Pregnant women hear everything right from ‘The way your tummy looks, it’s definitely going to be princess,’ ‘Your baby is going to pop out with lots of hair, don’t worry! Your heartburn is an indication,’ ‘Baby’s heartbeat under 140? It is a boy, my dear,’ to ‘If you have vomiting or nausea, the chances of a miscarriage are unlikely.’ While others face outright rejection as myths, the last one may be scientifically true (even this was ridiculed to be false until now) which comes as a warm welcome to all the superstitious and myth-believing candidates out there!
Are You Pregnant with Morning Sickness?
Pregnancy brings about enormous changes physically and mentally. The first few months (first trimester) might make the pregnant lady feel miserable with nausea, vomiting and other food choices taking a toll on the pregnant woman’s health. More than three-quarters of women complain of nausea with/without vomiting in early pregnancy. Nausea and vomiting that occur during pregnancy is called as ‘morning sickness’ and is named so as most of the symptoms begin in the morning and decrease/resolve as the day progresses. In general, both these symptoms diminish mostly after the first trimester but rarely, some women experience it even until their due date (extremely rare).
Morning sickness affects quality of life of pregnant women as it affects their daily activities and diminishes well-being. Despite being present unanimously in most pregnant women researchers are still inconclusive on the causes. They put forth their theory that this is one way of protecting the developing fetus against toxins and disease-causing organisms in foods. It might also occur due to the increased hormone levels in the body.
To bring some integrity and justice to the long-believed myth regarding morning sickness, a group of NIH researchers have gathered some of the most convincing evidence to date that nausea and vomiting, common symptoms of morning sickness, may indicate something critical and important-a reduced risk of miscarriage.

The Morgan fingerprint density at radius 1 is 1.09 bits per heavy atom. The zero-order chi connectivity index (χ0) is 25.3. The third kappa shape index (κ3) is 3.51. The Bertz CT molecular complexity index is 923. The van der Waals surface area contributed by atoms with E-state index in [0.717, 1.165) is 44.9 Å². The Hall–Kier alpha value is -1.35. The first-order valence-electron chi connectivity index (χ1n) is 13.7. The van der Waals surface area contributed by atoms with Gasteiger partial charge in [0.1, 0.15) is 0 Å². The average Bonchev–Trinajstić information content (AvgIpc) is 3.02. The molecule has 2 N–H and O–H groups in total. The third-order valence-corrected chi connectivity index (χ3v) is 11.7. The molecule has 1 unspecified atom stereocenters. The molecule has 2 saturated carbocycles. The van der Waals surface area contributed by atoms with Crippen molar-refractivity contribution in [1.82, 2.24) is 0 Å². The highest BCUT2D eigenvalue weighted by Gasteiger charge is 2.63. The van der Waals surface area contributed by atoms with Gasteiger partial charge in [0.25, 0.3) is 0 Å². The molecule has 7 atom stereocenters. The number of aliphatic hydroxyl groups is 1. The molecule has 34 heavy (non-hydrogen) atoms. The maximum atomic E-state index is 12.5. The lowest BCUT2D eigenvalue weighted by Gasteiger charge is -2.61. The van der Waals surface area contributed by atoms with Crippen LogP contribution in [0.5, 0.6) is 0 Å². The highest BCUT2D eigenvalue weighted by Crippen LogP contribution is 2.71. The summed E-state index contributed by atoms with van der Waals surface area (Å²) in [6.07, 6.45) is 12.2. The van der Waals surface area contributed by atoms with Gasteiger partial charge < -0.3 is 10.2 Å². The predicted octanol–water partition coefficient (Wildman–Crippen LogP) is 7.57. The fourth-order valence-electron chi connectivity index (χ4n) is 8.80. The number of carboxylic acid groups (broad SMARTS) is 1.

Reduced Risk of Miscarriage
Women experiencing morning sickness in their subsequent pregnancy after a series of miscarriages in earlier pregnancies were 50-75% less likely to miscarry than those without any signs of nausea or vomiting. The exact cause and the underlying reasons are not clear, but the facts do support the belief that morning sickness might be the result of biological factors that increase the likelihood of a successful pregnancy.
The study followed-up on 1,228 women who suffered from one or two previous miscarriages and tracked them for up to 6 menstrual cycles as they tried to conceive. The average age of these women was between 18 and 40 years. Of the 1,228 women a total of 797 women became pregnant and these women were requested to maintain a daily diary of their pregnancy which contained details of whether or not these women suffered from nausea and vomiting. Between the 12th and 36th week, the remaining number of pregnant women (almost a quarter of them miscarried by the end of the first trimester) were given monthly questionnaires to describe their symptoms.
Based on the data in hand, researchers found that 20% of women started feeling nauseous only after two weeks of pregnancy and the numbers climbed to around 84% by week 8. Of these, almost 27% women suffered greatly from vomiting episodes. The risk of miscarriage reduced by 50% when women experienced nausea alone and reduced by 75% when nausea was coupled with vomiting. Although researchers are still not clear about the reason behind morning sickness and reduced pregnancy risk, they feel that nausea and vomiting might be signs of increased pregnancy hormones or the presence of a healthy placenta to nourish the developing fetus.
One needs to remember that nausea and vomiting might be good signs of pregnancy, but they are not confirmed tickets for a healthy pregnancy. Also, there is no need to panic in the absence of these two symptoms and rush up to the conclusion that your pregnancy is at risk. For any concerns or queries regarding your pregnancy, its always recommended to consult your doctor. Ensure a healthy pregnancy, stick to your healthy weight gain limits and eat nutritious foods before, during and after pregnancy to deliver a healthy baby. Get in touch with a nutritionist/dietitian at www.firsteatright.com to help you select the most-healthy foods that should be consumed during pregnancy.
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